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Photo by: www.kymillman.com/f1

In Hungary, it was a noble, sportsmanlike effort from Mercedes, Lewis Hamilton and Valtteri Bottas for the masterful execution of team orders to allow Lewis to attempt a pass, and upon not succeeding, return the position to Valtteri.

Fans cheered and tweeted in glorious mobocracy cacophony, flowers rained down on the act and tears of joy were only momentarily interrupted by a scornful glance toward Ferrari who didn’t initiate team orders and allow Kimi Raikkonen past Sebastian Vettel. The mob couldn’t believe Ferrari would be so crass as to not allow a faster Kimi by and used the paladin-like example of Mercedes as proof on how Formula 1 should be ran and how teams should operate.

Four weeks later and Mercedes are admitting that team orders and favoring Lewis really might be the only option and the three points he lost by ceding the position back to Valtteri is a bit of an issue—which is exactly what I said in the Hungarian race review and was vilified for daring to swim against the mob and peerless Mercedes. I’ve nothing at all against Mercedes, it’s a great team and fabulous people and I understand why they did what they did and yes, it was a collegial move, but I am more concerned about their title effort with Lewis Hamilton and felt that it could—I reiterate, could—cost him a championship if they continue this theme. I think Mercedes agrees with me even after basking in the praise of their magnanimous move in Hungary.

Just four weeks later, the press are back at it—after fawning over the incredibly sportsmanlike move in Hungary—with a jaundiced eye toward Ferrari with hints and allegations that the team may be favoring Sebastian Vettel in the title chase. You think? He has nearly 100 more points than Kimi and you’re wondering if Ferrari will look to maximize Vettel’s strategy and race performance? It’s the same reason they didn’t order Vettel to let Raikkonen pass him in Hungary.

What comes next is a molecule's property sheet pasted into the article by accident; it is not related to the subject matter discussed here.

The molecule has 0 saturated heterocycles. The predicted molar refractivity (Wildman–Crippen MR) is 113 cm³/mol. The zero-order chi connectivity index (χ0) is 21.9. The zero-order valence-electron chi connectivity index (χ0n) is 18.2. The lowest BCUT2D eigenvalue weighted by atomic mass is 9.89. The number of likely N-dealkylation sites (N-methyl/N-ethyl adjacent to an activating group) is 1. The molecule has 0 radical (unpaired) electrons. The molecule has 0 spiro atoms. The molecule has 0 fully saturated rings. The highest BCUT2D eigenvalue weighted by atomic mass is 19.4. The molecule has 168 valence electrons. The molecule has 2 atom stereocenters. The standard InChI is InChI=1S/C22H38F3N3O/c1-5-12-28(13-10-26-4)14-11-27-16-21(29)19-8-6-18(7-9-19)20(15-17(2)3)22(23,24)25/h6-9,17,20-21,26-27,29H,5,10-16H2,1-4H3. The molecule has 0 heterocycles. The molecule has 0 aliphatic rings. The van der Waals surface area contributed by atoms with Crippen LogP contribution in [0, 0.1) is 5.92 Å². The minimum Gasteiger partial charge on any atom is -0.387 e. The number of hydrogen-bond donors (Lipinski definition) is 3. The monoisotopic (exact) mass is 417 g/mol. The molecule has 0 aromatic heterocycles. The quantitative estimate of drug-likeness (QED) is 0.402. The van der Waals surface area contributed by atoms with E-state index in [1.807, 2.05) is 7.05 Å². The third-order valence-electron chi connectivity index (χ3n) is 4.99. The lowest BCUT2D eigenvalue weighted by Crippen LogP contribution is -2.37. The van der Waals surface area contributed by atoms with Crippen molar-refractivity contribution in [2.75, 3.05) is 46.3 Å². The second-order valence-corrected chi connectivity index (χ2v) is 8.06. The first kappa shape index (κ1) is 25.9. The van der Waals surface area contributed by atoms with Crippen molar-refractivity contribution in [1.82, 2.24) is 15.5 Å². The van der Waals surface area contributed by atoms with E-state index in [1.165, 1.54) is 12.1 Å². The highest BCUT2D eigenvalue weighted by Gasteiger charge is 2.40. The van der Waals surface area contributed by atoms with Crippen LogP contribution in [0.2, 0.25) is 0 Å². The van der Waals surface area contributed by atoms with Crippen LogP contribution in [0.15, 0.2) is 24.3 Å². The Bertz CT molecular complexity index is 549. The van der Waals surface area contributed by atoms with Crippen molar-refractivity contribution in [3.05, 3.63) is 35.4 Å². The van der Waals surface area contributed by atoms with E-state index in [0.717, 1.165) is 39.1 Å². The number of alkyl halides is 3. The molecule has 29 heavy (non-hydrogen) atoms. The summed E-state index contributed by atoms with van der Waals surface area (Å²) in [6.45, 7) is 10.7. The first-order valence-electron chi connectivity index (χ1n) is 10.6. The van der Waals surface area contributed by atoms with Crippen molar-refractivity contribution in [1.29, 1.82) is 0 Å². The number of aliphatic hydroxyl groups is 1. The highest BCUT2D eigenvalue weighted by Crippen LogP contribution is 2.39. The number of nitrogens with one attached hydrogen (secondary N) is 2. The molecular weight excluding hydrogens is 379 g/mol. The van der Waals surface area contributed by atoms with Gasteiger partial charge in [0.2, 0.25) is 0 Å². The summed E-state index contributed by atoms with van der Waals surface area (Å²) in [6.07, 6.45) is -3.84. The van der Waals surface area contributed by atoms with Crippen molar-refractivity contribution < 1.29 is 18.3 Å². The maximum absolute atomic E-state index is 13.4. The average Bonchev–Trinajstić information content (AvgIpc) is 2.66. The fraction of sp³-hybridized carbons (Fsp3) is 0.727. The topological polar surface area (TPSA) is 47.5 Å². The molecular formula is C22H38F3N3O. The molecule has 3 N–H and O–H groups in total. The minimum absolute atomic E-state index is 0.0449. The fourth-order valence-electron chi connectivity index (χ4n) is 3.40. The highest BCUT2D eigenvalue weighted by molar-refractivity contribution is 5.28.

The entire line of questioning put Vettel slightly on the defensive and towing the party line about no favoritism and in this day and age, I find the dog-eared notion of questioning team leaders and favoring a driver’s chances given their position in the title chase after mid-season simply nonsensical. Sebastian said:

“I am a bit surprised by the way things are put,” said Vettel.

“I can’t speak for other people, but Kimi and myself were racing each other the whole year.

“I read or heard after Hungarian GP that he was protecting me. If you speak to him, he’ll make it pretty clear.

“I don’t think he was leaving anything behind, if he had opportunity properly to pass me he would have tried, and that is fair enough.

“It would have been same the other way around – we’re racing for the team, we’re both trying to do our best.

“I don’t know what other teams are doing, but for us we both go flat out, and then see what happens.”

I’ve nothing at all against the article’s author, Adam Cooper, as I’ve met him and he’s a perfectly delightful guy just reporting what was said about a question in the press conference ahead of this week’s Italian Grand Prix. I don’t question Adam, I question those who still feel team orders are a scourge on the series and feel that Kimi, 100 points down, should be allowed to pass Vettel if he’s quick or that Lewis should give a spot back to Valtteri even though the Fin isn’t his main competitor like the three previous years with only the two Mercedes drivers battling for the title.

Mercedes isn’t battling Mercedes with all other teams in their dust, they are battling Ferrari and have to take each point seriously and right now—even in Hungary—Lewis is your work horse. He’s the guy who can get it done. Nothing untoward about Valtteri but if he were leading the title chase into the second half of the season, I would be saying the same for him…same is true of Kimi.